Regional retail assets ride the pandemic rush

184 views 2021-11-17 20:26:42

Retail assets in regional NSW have surged in value, reflecting the pandemic rush to regions, and are likely to remain strong over the short term as the movement of people from urban centres is unlikely to unwind quickly, valuation firm Opteon says.

Letting rates that jumped from about $2500 per square metre in the second quarter of 2019 to just over $3800 two years later have pushed yields down from 6.5 per cent to 5.3 per cent over the same period, the valuation firm’s analysis of transaction data shows.

The figures, based on more than 3500 deals in the sub-$5 million price range on the national firm’s books over the two-year period, show the population shift has generally narrowed the spread – or difference in yield – between regional retail assets such as cafes, high street stores and fast-food outlets and their metropolitan equivalent.

“Our overall consumption has not dropped, but where we are consuming geographically – that’s changed,” said Opteon’s ANZ managing director, Scott Chapman.

“If the social trends continue as they have in recent years we don’t see a significant change in those rates. That is going to be hard to turn back off in the short-medium term.”

A number of commercial property auctions give further evidence of the growing appetite of smaller investors for assets – not only retail but in commercial and office sectors – in regional areas.

This month a Coles Group Liquorland-leased site in Woonona, a northern suburb of Wollongong, sold for $2.51 million on a 3.75 per cent yield at a Burgess Rawson auction. At a separate event, an office suite in Erina on the NSW Central Coast with a new four-year lease sold for $1.35 million on a 7.78 per cent yield.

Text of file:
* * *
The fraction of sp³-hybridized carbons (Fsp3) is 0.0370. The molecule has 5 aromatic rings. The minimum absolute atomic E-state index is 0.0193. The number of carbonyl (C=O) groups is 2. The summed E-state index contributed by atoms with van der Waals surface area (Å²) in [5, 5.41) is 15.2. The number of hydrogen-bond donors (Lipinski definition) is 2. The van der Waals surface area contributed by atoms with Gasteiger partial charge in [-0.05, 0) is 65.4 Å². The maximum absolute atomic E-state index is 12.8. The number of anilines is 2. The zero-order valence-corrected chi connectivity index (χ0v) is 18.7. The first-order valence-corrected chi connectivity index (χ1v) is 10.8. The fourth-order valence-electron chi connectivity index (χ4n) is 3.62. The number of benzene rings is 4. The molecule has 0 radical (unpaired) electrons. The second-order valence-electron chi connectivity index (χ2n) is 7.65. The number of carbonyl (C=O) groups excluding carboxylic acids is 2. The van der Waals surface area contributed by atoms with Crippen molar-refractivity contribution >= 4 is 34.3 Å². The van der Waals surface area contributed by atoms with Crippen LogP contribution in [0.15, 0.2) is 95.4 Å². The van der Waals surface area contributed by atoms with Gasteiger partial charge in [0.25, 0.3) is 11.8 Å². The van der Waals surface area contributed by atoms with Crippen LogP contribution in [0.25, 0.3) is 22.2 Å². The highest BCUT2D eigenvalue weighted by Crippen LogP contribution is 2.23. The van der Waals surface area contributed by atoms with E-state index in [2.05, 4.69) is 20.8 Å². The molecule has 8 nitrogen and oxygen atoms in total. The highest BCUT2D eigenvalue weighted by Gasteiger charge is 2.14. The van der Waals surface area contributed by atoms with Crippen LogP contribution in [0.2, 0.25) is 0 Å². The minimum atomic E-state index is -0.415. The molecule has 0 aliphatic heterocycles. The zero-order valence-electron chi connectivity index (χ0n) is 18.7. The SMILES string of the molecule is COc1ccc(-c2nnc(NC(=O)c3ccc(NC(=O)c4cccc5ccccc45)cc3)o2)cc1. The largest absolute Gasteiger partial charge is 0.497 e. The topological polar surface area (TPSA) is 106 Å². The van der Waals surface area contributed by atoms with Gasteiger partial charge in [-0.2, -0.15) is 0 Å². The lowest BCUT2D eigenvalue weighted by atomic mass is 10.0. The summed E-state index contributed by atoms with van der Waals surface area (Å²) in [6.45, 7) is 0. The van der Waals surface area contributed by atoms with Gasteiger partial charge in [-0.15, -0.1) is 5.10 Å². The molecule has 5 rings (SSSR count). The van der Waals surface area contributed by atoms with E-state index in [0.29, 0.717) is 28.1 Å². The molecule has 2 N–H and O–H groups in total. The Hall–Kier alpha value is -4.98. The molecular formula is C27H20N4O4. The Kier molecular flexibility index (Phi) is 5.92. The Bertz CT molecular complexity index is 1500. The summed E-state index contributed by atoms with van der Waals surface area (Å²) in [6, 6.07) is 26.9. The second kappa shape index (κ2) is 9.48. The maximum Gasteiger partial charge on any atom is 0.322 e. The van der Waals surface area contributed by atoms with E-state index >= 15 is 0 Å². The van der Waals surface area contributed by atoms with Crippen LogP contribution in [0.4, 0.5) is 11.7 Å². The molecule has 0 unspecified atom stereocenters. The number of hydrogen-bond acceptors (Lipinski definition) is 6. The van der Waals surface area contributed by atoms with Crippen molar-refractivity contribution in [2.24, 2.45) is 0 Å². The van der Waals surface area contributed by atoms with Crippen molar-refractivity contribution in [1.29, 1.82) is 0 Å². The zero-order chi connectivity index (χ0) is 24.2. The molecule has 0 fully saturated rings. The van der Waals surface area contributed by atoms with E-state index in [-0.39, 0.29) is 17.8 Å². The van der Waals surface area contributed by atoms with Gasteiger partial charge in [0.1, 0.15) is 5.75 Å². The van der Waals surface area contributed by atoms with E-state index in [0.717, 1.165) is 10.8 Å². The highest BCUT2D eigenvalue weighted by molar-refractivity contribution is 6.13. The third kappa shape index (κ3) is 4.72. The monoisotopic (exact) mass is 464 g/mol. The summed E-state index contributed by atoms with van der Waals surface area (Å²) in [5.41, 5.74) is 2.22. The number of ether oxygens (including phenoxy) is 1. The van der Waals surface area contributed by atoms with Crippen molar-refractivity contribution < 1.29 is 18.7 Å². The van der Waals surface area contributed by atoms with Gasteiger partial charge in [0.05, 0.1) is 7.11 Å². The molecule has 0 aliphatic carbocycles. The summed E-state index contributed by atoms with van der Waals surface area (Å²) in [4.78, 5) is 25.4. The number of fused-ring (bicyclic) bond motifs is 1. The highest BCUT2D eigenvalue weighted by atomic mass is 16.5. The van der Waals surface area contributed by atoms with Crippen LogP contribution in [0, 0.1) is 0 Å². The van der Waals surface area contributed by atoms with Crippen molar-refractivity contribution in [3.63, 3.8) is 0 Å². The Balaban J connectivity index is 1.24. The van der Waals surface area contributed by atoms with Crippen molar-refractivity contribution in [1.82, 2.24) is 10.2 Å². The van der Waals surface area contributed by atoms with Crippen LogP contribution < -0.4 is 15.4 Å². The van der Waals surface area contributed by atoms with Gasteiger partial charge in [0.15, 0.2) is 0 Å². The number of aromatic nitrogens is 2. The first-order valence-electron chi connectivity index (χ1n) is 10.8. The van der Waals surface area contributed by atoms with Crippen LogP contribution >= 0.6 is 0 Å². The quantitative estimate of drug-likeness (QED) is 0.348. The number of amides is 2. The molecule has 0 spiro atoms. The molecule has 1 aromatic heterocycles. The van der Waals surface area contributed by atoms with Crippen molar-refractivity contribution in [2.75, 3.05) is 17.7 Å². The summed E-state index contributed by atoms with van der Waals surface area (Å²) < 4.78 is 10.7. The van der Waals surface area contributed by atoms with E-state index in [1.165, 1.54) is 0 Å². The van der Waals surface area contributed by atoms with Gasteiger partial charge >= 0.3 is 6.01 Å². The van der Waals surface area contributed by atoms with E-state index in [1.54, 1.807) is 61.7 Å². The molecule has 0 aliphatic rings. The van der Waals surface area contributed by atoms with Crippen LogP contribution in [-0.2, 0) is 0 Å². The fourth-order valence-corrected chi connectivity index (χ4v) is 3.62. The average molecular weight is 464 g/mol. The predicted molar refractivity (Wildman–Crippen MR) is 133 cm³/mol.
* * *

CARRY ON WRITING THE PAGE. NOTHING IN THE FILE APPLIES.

The attraction to commercial assets followed residential demand, said Ross Turner, Opteon’s national director for commercial, agribusiness and advisory.

“It’s normally a deferred story. You have residential demand and activity happen first and commercial and retail normally can follow that,” he said.

“When you look at the part of NSW that had the least lockdown, that’s regional NSW, and the retail statistics for regional NSW have been very strong.”

Retail in other regional areas is not so strong. Despite a $3 million renovation completed in 2019 that won the country’s top award for heritage architecture this month, the Bendigo Former Mining Exchange that has 1415 square metres of new commercial space intended for bars and restaurants remains empty.

Opteon’s figures showed industrial property also performed well for investors over the two-year period – with NSW also leading other states – and it was questionable how long that performance would continue, the company said in its report.

“There are always potential risks … and the question is raised, at historical low cap rate levels, in an asset class where rental growth is more closely aligned to CPI growth rather than other metrics, does the asset class provide the best value moving into 2022?”

Across the eastern states, smaller office properties in the sub-$10 million price range were also holding up in value, although leasing rates had started falling in Melbourne, having come down to a median $5600 per square metre from a high of $6000 at the end of 2020.

The sector could be at risk if it took longer for the economy to open up in a COVID-normal environment, Opteon warned.

“[A] key factor, particularly in the global employment hubs of Sydney and Melbourne, will be the nature of work practices under COVID-normal’ arrangements,” the company said.

“It is possible that full-time working from home arrangements are a cyclical change and a recovery will follow. However, we can expect lag effects for up to 24 months if investor resilience and tenant confidence erode despite the relative robustness of the Australian economy.”

This article is from Australian Financial Review, please click the following link for the original article:


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